Defendant argues that its contacts with Missouri are insufficient to establish personal jurisdiction. It avers that never in Missouri has it: registered to do business, had an agent for service of process, had any employees, owned any real property, solicited business, had an office, transacted business, maintained records, or used its registered mark RELIANT REHABILITATION. In its reply brief, defendant adds that its "sister company Reliant Pro Rehab, LLC is licensed by Defendant to and does use the mark in Missouri." Defendant further admits that Reliant Pro Rehab has been registered to conduct business in Missouri since October 15, 2013. Defendant maintains, however, that all service contracts in Missouri are between Reliant Pro Rehab and its customers, and none includes defendant.

Plaintiffs' attorney, Lori Schmidt, submitted an affidavit stating that she telephoned the rehabilitation center at Heritage Park Skilled Care, based in Rolla, Missouri, and was told that the facility was "Reliant Rehabilitation." Schmidt also entered "Reliant, " "Rehabilitation, " and "Missouri" into an internet search engine. This query returned the website; that website's "Positions Page" listed twelve employment positions available in Missouri, including ones in Ballwin and Rolla. The website also included an application that could be completed online and the contact information for a recruiter whose territory included Missouri. The "About Us" page for the website stated, "WELCOME TO RELIANT MANAGEMENT GROUP, L.L.C. (Reliant Rehabilitation') WEB SITE.... This Site is controlled by RELIANT MANAGEMENT GROUP L.L.C. from its office within the state of Louisiana." Doc. 9-2 at pp. B-10 to B-11.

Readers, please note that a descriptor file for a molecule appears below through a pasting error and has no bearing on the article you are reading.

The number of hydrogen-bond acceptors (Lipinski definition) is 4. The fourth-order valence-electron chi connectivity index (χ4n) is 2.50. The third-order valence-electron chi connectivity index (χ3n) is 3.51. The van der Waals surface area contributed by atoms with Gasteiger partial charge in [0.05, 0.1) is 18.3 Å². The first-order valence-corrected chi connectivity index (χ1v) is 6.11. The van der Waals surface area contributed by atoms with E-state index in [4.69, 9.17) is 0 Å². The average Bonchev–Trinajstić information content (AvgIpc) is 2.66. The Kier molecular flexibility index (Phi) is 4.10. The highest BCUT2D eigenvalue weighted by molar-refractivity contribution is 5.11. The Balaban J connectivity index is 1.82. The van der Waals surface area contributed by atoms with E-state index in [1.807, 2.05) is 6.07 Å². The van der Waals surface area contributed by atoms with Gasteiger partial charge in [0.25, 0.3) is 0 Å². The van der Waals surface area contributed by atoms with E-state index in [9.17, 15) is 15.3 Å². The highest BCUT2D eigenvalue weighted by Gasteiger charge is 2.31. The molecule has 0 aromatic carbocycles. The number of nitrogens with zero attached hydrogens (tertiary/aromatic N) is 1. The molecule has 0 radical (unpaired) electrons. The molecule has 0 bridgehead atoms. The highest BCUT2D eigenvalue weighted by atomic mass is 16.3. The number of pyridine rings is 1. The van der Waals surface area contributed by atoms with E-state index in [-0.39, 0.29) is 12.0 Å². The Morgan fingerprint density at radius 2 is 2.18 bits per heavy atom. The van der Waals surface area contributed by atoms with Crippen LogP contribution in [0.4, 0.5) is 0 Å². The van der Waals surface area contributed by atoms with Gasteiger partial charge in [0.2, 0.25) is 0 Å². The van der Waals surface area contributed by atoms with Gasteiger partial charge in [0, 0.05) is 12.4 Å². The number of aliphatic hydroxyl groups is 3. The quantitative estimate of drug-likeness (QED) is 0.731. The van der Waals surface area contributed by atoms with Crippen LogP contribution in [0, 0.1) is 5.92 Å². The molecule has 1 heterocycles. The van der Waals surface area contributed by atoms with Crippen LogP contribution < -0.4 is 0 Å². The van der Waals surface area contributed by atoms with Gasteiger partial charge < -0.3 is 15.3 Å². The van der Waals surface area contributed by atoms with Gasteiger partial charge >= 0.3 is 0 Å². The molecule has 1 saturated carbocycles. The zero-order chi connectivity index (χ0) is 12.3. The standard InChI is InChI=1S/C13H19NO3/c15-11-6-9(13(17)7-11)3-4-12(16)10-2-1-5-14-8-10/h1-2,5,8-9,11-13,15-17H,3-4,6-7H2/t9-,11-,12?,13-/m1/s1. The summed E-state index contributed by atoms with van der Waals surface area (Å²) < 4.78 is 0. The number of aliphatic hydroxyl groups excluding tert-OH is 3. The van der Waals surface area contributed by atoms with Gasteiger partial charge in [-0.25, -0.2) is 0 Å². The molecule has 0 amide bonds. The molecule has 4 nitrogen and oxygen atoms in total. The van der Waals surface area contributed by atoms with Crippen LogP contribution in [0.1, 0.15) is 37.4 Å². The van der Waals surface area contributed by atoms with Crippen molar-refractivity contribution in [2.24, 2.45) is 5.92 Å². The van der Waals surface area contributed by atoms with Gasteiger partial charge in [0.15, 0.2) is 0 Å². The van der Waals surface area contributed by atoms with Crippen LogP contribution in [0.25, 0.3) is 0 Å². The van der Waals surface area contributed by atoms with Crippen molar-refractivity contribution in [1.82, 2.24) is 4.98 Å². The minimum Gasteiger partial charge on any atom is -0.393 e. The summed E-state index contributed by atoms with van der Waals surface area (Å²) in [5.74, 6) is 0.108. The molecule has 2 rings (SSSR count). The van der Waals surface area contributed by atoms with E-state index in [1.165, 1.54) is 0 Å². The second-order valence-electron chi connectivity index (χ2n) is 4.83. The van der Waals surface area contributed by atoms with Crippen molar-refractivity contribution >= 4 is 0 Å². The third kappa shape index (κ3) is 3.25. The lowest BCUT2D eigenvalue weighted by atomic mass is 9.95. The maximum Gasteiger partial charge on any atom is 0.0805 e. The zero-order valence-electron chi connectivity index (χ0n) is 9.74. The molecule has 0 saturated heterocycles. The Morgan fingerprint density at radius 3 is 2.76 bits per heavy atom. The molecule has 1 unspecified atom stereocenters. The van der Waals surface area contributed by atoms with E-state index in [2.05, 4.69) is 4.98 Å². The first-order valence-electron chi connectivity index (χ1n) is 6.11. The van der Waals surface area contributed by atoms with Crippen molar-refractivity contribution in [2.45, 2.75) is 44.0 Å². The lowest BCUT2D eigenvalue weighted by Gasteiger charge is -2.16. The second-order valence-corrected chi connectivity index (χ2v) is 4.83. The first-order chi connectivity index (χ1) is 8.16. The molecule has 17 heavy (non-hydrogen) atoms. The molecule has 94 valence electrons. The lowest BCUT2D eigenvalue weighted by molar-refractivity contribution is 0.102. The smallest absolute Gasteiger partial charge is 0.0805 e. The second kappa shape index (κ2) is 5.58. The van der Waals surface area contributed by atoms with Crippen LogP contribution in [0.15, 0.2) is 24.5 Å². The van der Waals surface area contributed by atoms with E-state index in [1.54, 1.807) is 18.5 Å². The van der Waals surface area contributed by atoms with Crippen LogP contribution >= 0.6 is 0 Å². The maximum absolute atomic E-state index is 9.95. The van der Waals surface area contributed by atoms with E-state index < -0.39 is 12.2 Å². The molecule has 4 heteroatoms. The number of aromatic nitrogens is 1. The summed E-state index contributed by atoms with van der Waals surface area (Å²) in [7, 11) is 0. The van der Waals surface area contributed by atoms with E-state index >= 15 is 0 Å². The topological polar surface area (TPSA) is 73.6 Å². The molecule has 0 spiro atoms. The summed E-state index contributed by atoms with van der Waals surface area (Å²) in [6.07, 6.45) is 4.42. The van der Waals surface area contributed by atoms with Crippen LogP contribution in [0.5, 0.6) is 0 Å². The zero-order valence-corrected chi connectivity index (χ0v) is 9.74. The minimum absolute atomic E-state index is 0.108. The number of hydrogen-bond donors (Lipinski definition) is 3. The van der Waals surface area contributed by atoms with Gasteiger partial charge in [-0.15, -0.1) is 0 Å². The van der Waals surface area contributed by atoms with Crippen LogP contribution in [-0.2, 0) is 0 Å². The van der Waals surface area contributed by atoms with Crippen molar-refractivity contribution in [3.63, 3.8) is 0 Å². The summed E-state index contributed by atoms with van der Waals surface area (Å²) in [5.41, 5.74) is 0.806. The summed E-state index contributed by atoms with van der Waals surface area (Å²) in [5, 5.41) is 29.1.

Legal Standard

It does not appear that the Court of Appeals for the Federal Circuit has ever held that personal jurisdiction in a trademark case should be governed by Federal Circuit law rather than the law of the regional circuit. I will therefore apply Eighth Circuit standards to the jurisdictional question presented here.

Rule 12(b) (2) of the Federal Rules of Civil Procedure authorizes a preanswer motion to dismiss, such as was filed here, for "lack of personal jurisdiction." Fed.R.Civ.P. 12(b) (2). When a defendant challenges the existence of personal jurisdiction, the plaintiff ultimately has the burden of proving the existence of jurisdiction by a preponderance of the evidence. See Epps v. Stewart Info. Servs. Corp., 327 F.3d 642, 646-47 (8th Cir. 2003). However, when the court evaluates a Rule 12(b) (2) motion after some jurisdictional discovery but without an evidentiary hearing to resolve disputed issues of fact, the plaintiff generally needs only to make a prima facie showing that jurisdiction exists. See Epps, 327 F.3d at 646-47 (8th Cir. 2003) ("While the plaintiffs bear the ultimate burden of proof, jurisdiction need not be proved by a preponderance of the evidence until trial or until the court holds an evidentiary hearing.").

Here, the jurisdictional facts are disputed and there has been no evidentiary hearing, so the prima facie standard applies. When applying the prima facie standard, the court must accept the uncontroverted allegations in the plaintiff's complaint as true and must resolve any factual conflicts in the evidence in the plaintiff's ...